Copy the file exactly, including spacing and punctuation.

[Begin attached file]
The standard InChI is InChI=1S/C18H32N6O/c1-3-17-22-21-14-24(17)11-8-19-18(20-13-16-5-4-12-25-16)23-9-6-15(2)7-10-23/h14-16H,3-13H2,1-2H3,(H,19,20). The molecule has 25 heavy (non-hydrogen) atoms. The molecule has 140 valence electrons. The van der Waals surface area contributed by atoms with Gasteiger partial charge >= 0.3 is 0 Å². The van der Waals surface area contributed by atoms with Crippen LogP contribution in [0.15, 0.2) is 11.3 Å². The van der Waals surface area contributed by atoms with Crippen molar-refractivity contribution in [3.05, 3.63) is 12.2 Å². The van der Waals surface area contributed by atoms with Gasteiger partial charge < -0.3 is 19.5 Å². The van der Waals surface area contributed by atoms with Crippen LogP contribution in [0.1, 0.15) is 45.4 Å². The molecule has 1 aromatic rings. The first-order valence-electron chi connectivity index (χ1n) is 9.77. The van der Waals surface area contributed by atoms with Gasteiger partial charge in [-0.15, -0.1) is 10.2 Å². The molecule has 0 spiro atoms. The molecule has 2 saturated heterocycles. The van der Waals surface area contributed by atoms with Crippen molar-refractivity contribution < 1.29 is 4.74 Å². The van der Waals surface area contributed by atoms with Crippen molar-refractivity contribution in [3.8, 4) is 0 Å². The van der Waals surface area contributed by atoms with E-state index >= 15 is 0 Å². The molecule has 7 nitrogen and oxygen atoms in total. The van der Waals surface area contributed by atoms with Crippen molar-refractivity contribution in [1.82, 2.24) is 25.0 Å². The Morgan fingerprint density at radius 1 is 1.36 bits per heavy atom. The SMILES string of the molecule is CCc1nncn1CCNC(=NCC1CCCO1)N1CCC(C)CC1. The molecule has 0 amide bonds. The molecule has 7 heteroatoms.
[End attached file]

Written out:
The standard InChI is InChI=1S/C18H32N6O/c1-3-17-22-21-14-24(17)11-8-19-18(20-13-16-5-4-12-25-16)23-9-6-15(2)7-10-23/h14-16H,3-13H2,1-2H3,(H,19,20). The molecule has 25 heavy (non-hydrogen) atoms. The molecule has 140 valence electrons. The van der Waals surface area contributed by atoms with Gasteiger partial charge >= 0.3 is 0 Å². The van der Waals surface area contributed by atoms with Crippen LogP contribution in [0.15, 0.2) is 11.3 Å². The van der Waals surface area contributed by atoms with Crippen molar-refractivity contribution in [3.05, 3.63) is 12.2 Å². The van der Waals surface area contributed by atoms with Gasteiger partial charge < -0.3 is 19.5 Å². The van der Waals surface area contributed by atoms with Crippen LogP contribution in [0.1, 0.15) is 45.4 Å². The molecule has 1 aromatic rings. The first-order valence-electron chi connectivity index (χ1n) is 9.77. The van der Waals surface area contributed by atoms with Gasteiger partial charge in [-0.15, -0.1) is 10.2 Å². The molecule has 0 spiro atoms. The molecule has 2 saturated heterocycles. The van der Waals surface area contributed by atoms with Crippen molar-refractivity contribution < 1.29 is 4.74 Å². The van der Waals surface area contributed by atoms with Crippen molar-refractivity contribution in [3.8, 4) is 0 Å². The van der Waals surface area contributed by atoms with E-state index >= 15 is 0 Å². The molecule has 7 nitrogen and oxygen atoms in total. The van der Waals surface area contributed by atoms with Crippen molar-refractivity contribution in [1.82, 2.24) is 25.0 Å². The Morgan fingerprint density at radius 1 is 1.36 bits per heavy atom. The SMILES string of the molecule is CCc1nncn1CCNC(=NCC1CCCO1)N1CCC(C)CC1. The molecule has 0 amide bonds. The molecule has 7 heteroatoms.